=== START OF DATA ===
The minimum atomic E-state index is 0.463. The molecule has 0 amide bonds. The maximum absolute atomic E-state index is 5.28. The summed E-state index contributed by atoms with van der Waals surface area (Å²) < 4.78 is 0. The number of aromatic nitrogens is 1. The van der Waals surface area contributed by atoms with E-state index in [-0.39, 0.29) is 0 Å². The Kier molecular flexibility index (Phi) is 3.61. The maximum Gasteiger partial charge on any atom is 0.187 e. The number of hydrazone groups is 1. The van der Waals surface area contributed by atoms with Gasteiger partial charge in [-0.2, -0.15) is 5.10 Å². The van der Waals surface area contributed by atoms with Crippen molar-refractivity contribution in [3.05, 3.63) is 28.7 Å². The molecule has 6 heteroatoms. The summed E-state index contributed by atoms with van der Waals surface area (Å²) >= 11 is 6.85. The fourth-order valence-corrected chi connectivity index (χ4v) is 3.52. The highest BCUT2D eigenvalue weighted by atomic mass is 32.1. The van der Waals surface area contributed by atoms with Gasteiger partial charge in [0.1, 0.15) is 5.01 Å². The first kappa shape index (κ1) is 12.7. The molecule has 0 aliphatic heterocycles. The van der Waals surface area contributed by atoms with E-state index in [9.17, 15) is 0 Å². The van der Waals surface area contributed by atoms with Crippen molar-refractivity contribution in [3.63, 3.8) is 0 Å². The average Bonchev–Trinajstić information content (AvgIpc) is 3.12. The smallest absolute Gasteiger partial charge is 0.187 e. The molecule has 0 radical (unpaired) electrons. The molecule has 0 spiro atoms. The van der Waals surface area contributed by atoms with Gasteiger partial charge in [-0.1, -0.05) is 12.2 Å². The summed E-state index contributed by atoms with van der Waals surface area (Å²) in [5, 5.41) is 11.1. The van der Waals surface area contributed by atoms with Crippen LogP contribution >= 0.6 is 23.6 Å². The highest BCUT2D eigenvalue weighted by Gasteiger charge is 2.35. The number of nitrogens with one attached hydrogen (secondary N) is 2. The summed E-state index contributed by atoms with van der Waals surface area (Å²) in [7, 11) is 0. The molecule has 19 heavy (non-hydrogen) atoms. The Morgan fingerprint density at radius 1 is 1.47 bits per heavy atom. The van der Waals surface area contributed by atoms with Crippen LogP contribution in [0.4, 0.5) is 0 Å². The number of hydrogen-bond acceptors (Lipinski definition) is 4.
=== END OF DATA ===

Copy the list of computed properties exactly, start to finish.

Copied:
The minimum atomic E-state index is 0.463. The molecule has 0 amide bonds. The maximum absolute atomic E-state index is 5.28. The summed E-state index contributed by atoms with van der Waals surface area (Å²) < 4.78 is 0. The number of aromatic nitrogens is 1. The van der Waals surface area contributed by atoms with E-state index in [-0.39, 0.29) is 0 Å². The Kier molecular flexibility index (Phi) is 3.61. The maximum Gasteiger partial charge on any atom is 0.187 e. The number of hydrazone groups is 1. The van der Waals surface area contributed by atoms with Gasteiger partial charge in [-0.2, -0.15) is 5.10 Å². The van der Waals surface area contributed by atoms with Crippen molar-refractivity contribution in [3.05, 3.63) is 28.7 Å². The molecule has 6 heteroatoms. The summed E-state index contributed by atoms with van der Waals surface area (Å²) >= 11 is 6.85. The fourth-order valence-corrected chi connectivity index (χ4v) is 3.52. The highest BCUT2D eigenvalue weighted by atomic mass is 32.1. The van der Waals surface area contributed by atoms with Gasteiger partial charge in [0.1, 0.15) is 5.01 Å². The first kappa shape index (κ1) is 12.7. The molecule has 0 aliphatic heterocycles. The van der Waals surface area contributed by atoms with E-state index in [9.17, 15) is 0 Å². The van der Waals surface area contributed by atoms with Crippen molar-refractivity contribution in [3.63, 3.8) is 0 Å². The average Bonchev–Trinajstić information content (AvgIpc) is 3.12. The smallest absolute Gasteiger partial charge is 0.187 e. The molecule has 0 radical (unpaired) electrons. The molecule has 0 spiro atoms. The van der Waals surface area contributed by atoms with Gasteiger partial charge in [-0.1, -0.05) is 12.2 Å². The summed E-state index contributed by atoms with van der Waals surface area (Å²) in [5, 5.41) is 11.1. The van der Waals surface area contributed by atoms with Crippen LogP contribution >= 0.6 is 23.6 Å². The highest BCUT2D eigenvalue weighted by Gasteiger charge is 2.35. The number of nitrogens with one attached hydrogen (secondary N) is 2. The summed E-state index contributed by atoms with van der Waals surface area (Å²) in [7, 11) is 0. The molecule has 19 heavy (non-hydrogen) atoms. The Morgan fingerprint density at radius 1 is 1.47 bits per heavy atom. The van der Waals surface area contributed by atoms with Crippen LogP contribution in [0.4, 0.5) is 0 Å². The number of hydrogen-bond acceptors (Lipinski definition) is 4.